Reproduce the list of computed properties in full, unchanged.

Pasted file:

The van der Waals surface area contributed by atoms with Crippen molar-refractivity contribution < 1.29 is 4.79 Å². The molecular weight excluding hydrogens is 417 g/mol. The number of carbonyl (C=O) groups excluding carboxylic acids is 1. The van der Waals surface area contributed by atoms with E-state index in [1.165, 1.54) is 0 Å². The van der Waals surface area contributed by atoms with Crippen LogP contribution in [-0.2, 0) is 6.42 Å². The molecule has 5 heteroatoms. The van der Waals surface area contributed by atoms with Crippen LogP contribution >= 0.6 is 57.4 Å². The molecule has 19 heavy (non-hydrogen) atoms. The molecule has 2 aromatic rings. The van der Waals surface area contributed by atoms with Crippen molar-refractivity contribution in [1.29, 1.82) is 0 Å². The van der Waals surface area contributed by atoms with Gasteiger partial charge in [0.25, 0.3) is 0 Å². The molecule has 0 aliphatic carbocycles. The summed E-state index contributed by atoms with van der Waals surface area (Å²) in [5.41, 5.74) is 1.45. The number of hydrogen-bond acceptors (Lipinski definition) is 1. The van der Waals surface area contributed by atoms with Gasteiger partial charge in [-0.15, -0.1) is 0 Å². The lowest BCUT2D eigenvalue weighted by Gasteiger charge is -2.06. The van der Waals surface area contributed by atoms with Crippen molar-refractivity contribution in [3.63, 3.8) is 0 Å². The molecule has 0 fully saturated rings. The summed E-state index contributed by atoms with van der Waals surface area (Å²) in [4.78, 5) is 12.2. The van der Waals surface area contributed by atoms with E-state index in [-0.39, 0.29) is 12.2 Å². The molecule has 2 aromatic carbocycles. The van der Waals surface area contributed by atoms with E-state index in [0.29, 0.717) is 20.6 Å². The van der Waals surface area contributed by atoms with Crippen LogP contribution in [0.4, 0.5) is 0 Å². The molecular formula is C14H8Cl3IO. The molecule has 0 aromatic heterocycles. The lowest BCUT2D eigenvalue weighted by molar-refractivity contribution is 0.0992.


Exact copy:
The van der Waals surface area contributed by atoms with Crippen molar-refractivity contribution < 1.29 is 4.79 Å². The molecular weight excluding hydrogens is 417 g/mol. The number of carbonyl (C=O) groups excluding carboxylic acids is 1. The van der Waals surface area contributed by atoms with E-state index in [1.165, 1.54) is 0 Å². The van der Waals surface area contributed by atoms with Crippen LogP contribution in [-0.2, 0) is 6.42 Å². The molecule has 5 heteroatoms. The van der Waals surface area contributed by atoms with Crippen LogP contribution >= 0.6 is 57.4 Å². The molecule has 19 heavy (non-hydrogen) atoms. The molecule has 2 aromatic rings. The van der Waals surface area contributed by atoms with Crippen molar-refractivity contribution in [1.29, 1.82) is 0 Å². The van der Waals surface area contributed by atoms with Gasteiger partial charge in [0.25, 0.3) is 0 Å². The molecule has 0 aliphatic carbocycles. The summed E-state index contributed by atoms with van der Waals surface area (Å²) in [5.41, 5.74) is 1.45. The number of hydrogen-bond acceptors (Lipinski definition) is 1. The van der Waals surface area contributed by atoms with Gasteiger partial charge in [-0.15, -0.1) is 0 Å². The lowest BCUT2D eigenvalue weighted by Gasteiger charge is -2.06. The van der Waals surface area contributed by atoms with Crippen molar-refractivity contribution in [3.63, 3.8) is 0 Å². The molecule has 0 fully saturated rings. The summed E-state index contributed by atoms with van der Waals surface area (Å²) in [4.78, 5) is 12.2. The van der Waals surface area contributed by atoms with E-state index in [-0.39, 0.29) is 12.2 Å². The molecule has 2 aromatic carbocycles. The van der Waals surface area contributed by atoms with E-state index in [0.29, 0.717) is 20.6 Å². The van der Waals surface area contributed by atoms with Crippen LogP contribution in [0.4, 0.5) is 0 Å². The molecular formula is C14H8Cl3IO. The molecule has 0 aromatic heterocycles. The lowest BCUT2D eigenvalue weighted by molar-refractivity contribution is 0.0992.